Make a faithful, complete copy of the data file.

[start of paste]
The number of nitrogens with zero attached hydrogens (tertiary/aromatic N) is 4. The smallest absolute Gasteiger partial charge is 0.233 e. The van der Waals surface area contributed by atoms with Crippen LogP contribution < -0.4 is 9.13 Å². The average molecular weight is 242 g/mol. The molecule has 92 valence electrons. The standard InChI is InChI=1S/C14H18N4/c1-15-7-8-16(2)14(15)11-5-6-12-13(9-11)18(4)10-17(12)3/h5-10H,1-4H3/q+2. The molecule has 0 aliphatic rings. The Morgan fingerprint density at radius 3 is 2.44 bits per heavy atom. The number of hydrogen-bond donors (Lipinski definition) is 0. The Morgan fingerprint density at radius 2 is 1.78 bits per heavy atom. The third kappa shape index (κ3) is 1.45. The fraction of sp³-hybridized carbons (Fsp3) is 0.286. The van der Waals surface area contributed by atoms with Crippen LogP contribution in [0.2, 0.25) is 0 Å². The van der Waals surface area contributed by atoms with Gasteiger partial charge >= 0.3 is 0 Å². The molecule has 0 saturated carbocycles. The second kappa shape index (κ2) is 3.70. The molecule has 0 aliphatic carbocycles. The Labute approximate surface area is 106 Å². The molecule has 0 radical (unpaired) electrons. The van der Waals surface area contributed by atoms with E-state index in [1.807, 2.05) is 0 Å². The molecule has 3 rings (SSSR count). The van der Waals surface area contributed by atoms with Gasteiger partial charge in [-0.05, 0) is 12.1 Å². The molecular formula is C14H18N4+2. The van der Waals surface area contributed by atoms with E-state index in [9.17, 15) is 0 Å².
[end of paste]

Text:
The number of nitrogens with zero attached hydrogens (tertiary/aromatic N) is 4. The smallest absolute Gasteiger partial charge is 0.233 e. The van der Waals surface area contributed by atoms with Crippen LogP contribution < -0.4 is 9.13 Å². The average molecular weight is 242 g/mol. The molecule has 92 valence electrons. The standard InChI is InChI=1S/C14H18N4/c1-15-7-8-16(2)14(15)11-5-6-12-13(9-11)18(4)10-17(12)3/h5-10H,1-4H3/q+2. The molecule has 0 aliphatic rings. The Morgan fingerprint density at radius 3 is 2.44 bits per heavy atom. The number of hydrogen-bond donors (Lipinski definition) is 0. The Morgan fingerprint density at radius 2 is 1.78 bits per heavy atom. The third kappa shape index (κ3) is 1.45. The fraction of sp³-hybridized carbons (Fsp3) is 0.286. The van der Waals surface area contributed by atoms with Crippen LogP contribution in [0.2, 0.25) is 0 Å². The van der Waals surface area contributed by atoms with Gasteiger partial charge >= 0.3 is 0 Å². The molecule has 0 saturated carbocycles. The second kappa shape index (κ2) is 3.70. The molecule has 0 aliphatic carbocycles. The Labute approximate surface area is 106 Å². The molecule has 0 radical (unpaired) electrons. The van der Waals surface area contributed by atoms with E-state index in [1.807, 2.05) is 0 Å². The molecule has 3 rings (SSSR count). The van der Waals surface area contributed by atoms with Gasteiger partial charge in [-0.05, 0) is 12.1 Å². The molecular formula is C14H18N4+2. The van der Waals surface area contributed by atoms with E-state index in [9.17, 15) is 0 Å².